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From Dean Gaudet <>
Subject Re: [OFF TOPIC] more IIS tricks...
Date Thu, 26 Feb 1998 05:13:38 GMT
On Wed, 25 Feb 1998, Marc Slemko wrote:

> On Wed, 25 Feb 1998, Dean Gaudet wrote:
> > This is the exact behaviour that I think Apache should have.  Right now I
> > consider us broken (well actually we are broken even if you take a more
> > limited view). 
> How do you make that fit with section 5.2 of 2068?
> Heck, how do you make anything fit with that?

This is what Roy and I were babbling about in the "absoluteURIs suck"

What part of 5.2 would this violate?  none of it.

   An origin server that does not allow resources to differ by the
   requested host MAY ignore the Host header field value. (But see
   section 19.5.1 for other requirements on Host support in HTTP/1.1.)

This essentially gives us permission to do it, although one of the glaring
omissions regarding absoluteURI and Host: is that the host from the
absoluteURI should be treated just like a Host: header.  5.2 gives origin
servers complete control over what they consider to be their hostname(s).

An *ip only* vhost serves all requests that reach it.  You can send
a request to port 80, and say "Host:"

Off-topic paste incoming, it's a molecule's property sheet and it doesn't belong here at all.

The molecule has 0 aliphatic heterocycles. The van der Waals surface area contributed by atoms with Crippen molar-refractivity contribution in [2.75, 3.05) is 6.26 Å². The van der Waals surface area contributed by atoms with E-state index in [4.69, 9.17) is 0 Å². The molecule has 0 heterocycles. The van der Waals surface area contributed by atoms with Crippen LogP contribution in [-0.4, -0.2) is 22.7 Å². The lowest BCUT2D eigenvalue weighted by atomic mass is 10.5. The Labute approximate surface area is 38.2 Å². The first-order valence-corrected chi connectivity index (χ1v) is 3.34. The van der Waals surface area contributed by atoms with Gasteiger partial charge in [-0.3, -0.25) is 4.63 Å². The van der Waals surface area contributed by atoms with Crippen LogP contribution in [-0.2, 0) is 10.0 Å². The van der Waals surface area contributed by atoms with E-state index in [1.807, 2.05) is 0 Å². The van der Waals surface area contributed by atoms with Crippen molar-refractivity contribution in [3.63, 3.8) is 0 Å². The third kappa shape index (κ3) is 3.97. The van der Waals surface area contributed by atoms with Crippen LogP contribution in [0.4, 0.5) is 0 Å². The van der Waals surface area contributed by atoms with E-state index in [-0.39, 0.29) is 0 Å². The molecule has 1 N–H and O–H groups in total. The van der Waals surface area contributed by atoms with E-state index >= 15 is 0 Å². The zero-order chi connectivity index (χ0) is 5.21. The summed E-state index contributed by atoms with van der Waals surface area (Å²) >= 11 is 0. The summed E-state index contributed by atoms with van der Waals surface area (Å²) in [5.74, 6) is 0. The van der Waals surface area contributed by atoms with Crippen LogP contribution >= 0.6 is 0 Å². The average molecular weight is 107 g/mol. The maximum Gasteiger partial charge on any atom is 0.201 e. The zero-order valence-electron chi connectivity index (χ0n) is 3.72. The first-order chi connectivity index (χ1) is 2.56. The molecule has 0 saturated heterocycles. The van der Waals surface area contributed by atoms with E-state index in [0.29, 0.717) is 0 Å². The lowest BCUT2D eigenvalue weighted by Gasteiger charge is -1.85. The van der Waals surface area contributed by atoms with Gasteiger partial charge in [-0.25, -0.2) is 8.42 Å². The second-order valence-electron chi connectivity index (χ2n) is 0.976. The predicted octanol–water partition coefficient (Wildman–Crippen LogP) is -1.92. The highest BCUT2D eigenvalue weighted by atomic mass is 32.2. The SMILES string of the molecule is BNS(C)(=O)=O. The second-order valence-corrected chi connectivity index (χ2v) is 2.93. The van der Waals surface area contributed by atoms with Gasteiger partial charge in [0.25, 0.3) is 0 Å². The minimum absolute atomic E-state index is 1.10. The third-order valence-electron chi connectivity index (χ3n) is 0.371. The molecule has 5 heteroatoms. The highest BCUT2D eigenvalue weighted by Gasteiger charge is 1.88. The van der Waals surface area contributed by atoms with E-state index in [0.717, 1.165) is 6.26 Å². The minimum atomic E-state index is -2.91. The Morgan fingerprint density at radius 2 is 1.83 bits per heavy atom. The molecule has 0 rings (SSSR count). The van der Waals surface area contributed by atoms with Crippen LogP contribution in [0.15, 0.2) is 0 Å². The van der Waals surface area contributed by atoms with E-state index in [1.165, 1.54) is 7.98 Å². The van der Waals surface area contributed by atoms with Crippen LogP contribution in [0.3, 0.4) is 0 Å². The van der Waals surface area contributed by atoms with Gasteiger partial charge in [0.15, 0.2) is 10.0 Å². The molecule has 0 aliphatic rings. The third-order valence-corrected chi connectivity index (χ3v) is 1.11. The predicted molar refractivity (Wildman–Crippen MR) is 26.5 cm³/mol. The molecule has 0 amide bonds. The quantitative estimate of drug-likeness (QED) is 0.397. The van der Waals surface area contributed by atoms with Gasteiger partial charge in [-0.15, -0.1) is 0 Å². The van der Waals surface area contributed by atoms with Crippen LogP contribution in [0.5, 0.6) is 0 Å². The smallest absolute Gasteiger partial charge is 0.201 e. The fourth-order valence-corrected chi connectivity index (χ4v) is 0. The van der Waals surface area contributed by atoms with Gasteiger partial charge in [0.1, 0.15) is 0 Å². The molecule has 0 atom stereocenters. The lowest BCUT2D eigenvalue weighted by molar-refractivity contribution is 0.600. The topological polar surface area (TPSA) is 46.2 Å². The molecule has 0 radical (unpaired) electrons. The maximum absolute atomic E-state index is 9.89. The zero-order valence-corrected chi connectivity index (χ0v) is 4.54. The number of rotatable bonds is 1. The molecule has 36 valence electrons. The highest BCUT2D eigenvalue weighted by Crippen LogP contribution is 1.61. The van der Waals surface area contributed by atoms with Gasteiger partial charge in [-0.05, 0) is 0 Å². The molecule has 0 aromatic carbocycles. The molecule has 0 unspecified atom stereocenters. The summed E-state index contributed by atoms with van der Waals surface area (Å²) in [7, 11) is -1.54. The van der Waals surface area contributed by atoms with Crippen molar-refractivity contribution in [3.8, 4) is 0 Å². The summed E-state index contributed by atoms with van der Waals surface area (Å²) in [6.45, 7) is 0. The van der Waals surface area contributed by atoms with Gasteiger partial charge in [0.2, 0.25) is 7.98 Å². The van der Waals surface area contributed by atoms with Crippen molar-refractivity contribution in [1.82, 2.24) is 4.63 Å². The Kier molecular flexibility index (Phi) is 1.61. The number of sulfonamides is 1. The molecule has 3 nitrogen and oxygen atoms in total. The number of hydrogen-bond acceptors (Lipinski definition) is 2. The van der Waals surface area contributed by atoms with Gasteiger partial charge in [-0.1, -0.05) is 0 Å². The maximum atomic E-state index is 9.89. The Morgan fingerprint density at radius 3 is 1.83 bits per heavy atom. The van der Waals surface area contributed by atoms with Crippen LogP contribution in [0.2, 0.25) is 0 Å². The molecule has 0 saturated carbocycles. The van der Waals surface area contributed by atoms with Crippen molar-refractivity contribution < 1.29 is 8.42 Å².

and it will happily serve to you.  It damn well better:
because I've told it to serve to you.  But right now
if you say "GET"  what does Apache do?
*A DNS LOOKUP*.  Denial of service.

A NameVirtualHost address is defined to serve all requests which are
not otherwise matched from the first vhost in the list.  We get this
right for the Host: header, but not for absoluteURIs.

These two are inconsistancies that make Apache not forward compatible
with future HTTP/1.x protocols.  Future protocols which will require
clients to send absoluteURI on all requests... and suddenly folks'
vhosts behaviour will change.  I want to fix this in 1.3b6.

Insert Dean's standard rant about how name vhosts are an inaccurate
protocol.  Oh yeah, I meant to reply to Roy about this one.  Roy, even
though I use vs. as an example
my example works equally well with and
name-vhosted by an ISP -- if the folks at put "http://www/"
into their browser it won't work right.  This is why I think HTTP/1.1
should contain a paragraph encouraging clients to send FQDNs.


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